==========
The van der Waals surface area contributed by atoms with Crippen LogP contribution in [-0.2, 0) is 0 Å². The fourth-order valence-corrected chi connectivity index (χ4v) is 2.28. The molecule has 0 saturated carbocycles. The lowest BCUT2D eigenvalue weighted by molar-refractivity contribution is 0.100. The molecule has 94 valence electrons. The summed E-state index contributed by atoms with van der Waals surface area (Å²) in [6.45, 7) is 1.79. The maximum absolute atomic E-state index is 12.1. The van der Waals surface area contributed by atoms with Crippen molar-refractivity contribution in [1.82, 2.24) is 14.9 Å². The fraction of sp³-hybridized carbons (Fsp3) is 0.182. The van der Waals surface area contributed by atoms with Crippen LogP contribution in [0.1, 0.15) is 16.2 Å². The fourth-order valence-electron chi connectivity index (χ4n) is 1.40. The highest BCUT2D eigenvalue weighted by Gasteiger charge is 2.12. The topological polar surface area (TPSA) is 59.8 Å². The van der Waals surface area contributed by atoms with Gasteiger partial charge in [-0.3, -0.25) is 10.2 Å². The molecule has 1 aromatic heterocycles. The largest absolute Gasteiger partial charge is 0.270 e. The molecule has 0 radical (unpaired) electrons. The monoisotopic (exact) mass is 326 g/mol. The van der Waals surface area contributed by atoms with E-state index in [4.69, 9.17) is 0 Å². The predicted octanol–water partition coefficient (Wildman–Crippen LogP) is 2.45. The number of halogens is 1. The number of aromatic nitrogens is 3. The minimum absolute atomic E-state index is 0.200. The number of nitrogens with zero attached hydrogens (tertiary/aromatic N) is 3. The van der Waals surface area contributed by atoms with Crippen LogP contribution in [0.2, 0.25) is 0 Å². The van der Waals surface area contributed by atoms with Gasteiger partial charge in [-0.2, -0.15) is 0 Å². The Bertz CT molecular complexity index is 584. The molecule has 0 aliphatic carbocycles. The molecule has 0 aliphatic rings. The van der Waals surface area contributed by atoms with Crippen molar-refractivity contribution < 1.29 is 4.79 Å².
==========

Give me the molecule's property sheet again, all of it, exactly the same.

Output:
The van der Waals surface area contributed by atoms with Crippen LogP contribution in [-0.2, 0) is 0 Å². The fourth-order valence-corrected chi connectivity index (χ4v) is 2.28. The molecule has 0 saturated carbocycles. The lowest BCUT2D eigenvalue weighted by molar-refractivity contribution is 0.100. The molecule has 94 valence electrons. The summed E-state index contributed by atoms with van der Waals surface area (Å²) in [6.45, 7) is 1.79. The maximum absolute atomic E-state index is 12.1. The van der Waals surface area contributed by atoms with Crippen molar-refractivity contribution in [1.82, 2.24) is 14.9 Å². The fraction of sp³-hybridized carbons (Fsp3) is 0.182. The van der Waals surface area contributed by atoms with Crippen LogP contribution in [0.1, 0.15) is 16.2 Å². The fourth-order valence-electron chi connectivity index (χ4n) is 1.40. The highest BCUT2D eigenvalue weighted by Gasteiger charge is 2.12. The topological polar surface area (TPSA) is 59.8 Å². The van der Waals surface area contributed by atoms with Gasteiger partial charge in [-0.3, -0.25) is 10.2 Å². The molecule has 1 aromatic heterocycles. The largest absolute Gasteiger partial charge is 0.270 e. The molecule has 0 radical (unpaired) electrons. The monoisotopic (exact) mass is 326 g/mol. The van der Waals surface area contributed by atoms with E-state index in [4.69, 9.17) is 0 Å². The predicted octanol–water partition coefficient (Wildman–Crippen LogP) is 2.45. The number of halogens is 1. The number of aromatic nitrogens is 3. The minimum absolute atomic E-state index is 0.200. The number of nitrogens with zero attached hydrogens (tertiary/aromatic N) is 3. The van der Waals surface area contributed by atoms with Crippen LogP contribution in [0.2, 0.25) is 0 Å². The van der Waals surface area contributed by atoms with Gasteiger partial charge in [-0.2, -0.15) is 0 Å². The Bertz CT molecular complexity index is 584. The molecule has 0 aliphatic carbocycles. The molecule has 0 aliphatic rings. The van der Waals surface area contributed by atoms with Crippen molar-refractivity contribution < 1.29 is 4.79 Å².